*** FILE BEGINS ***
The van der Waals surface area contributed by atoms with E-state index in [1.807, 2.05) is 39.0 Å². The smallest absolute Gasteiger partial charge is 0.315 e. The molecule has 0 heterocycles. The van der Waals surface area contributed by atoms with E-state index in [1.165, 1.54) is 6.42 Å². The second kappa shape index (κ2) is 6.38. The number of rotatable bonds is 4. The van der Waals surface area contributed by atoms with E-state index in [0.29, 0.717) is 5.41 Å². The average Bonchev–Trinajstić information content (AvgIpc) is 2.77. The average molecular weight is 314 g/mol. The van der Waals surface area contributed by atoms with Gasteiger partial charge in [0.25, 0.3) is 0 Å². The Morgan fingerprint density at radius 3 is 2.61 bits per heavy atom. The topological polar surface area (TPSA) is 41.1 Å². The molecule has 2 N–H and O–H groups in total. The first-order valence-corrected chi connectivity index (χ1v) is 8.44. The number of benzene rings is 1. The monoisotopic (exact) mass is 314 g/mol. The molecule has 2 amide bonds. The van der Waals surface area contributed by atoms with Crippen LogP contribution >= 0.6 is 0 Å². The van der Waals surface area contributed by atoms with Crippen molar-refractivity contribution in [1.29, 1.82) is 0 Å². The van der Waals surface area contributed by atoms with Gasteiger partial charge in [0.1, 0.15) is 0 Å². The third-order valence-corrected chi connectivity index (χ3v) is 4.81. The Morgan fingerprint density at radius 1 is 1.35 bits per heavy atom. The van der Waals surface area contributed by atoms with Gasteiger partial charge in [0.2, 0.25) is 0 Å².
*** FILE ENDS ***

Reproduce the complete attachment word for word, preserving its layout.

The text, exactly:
The van der Waals surface area contributed by atoms with E-state index in [1.807, 2.05) is 39.0 Å². The smallest absolute Gasteiger partial charge is 0.315 e. The molecule has 0 heterocycles. The van der Waals surface area contributed by atoms with E-state index in [1.165, 1.54) is 6.42 Å². The second kappa shape index (κ2) is 6.38. The number of rotatable bonds is 4. The van der Waals surface area contributed by atoms with E-state index in [0.29, 0.717) is 5.41 Å². The average Bonchev–Trinajstić information content (AvgIpc) is 2.77. The average molecular weight is 314 g/mol. The van der Waals surface area contributed by atoms with Gasteiger partial charge in [0.25, 0.3) is 0 Å². The Morgan fingerprint density at radius 3 is 2.61 bits per heavy atom. The topological polar surface area (TPSA) is 41.1 Å². The molecule has 2 N–H and O–H groups in total. The first-order valence-corrected chi connectivity index (χ1v) is 8.44. The number of benzene rings is 1. The monoisotopic (exact) mass is 314 g/mol. The molecule has 2 amide bonds. The van der Waals surface area contributed by atoms with Crippen LogP contribution >= 0.6 is 0 Å². The van der Waals surface area contributed by atoms with Crippen molar-refractivity contribution in [1.29, 1.82) is 0 Å². The van der Waals surface area contributed by atoms with Gasteiger partial charge in [0.1, 0.15) is 0 Å². The third-order valence-corrected chi connectivity index (χ3v) is 4.81. The Morgan fingerprint density at radius 1 is 1.35 bits per heavy atom. The van der Waals surface area contributed by atoms with Gasteiger partial charge in [0.2, 0.25) is 0 Å².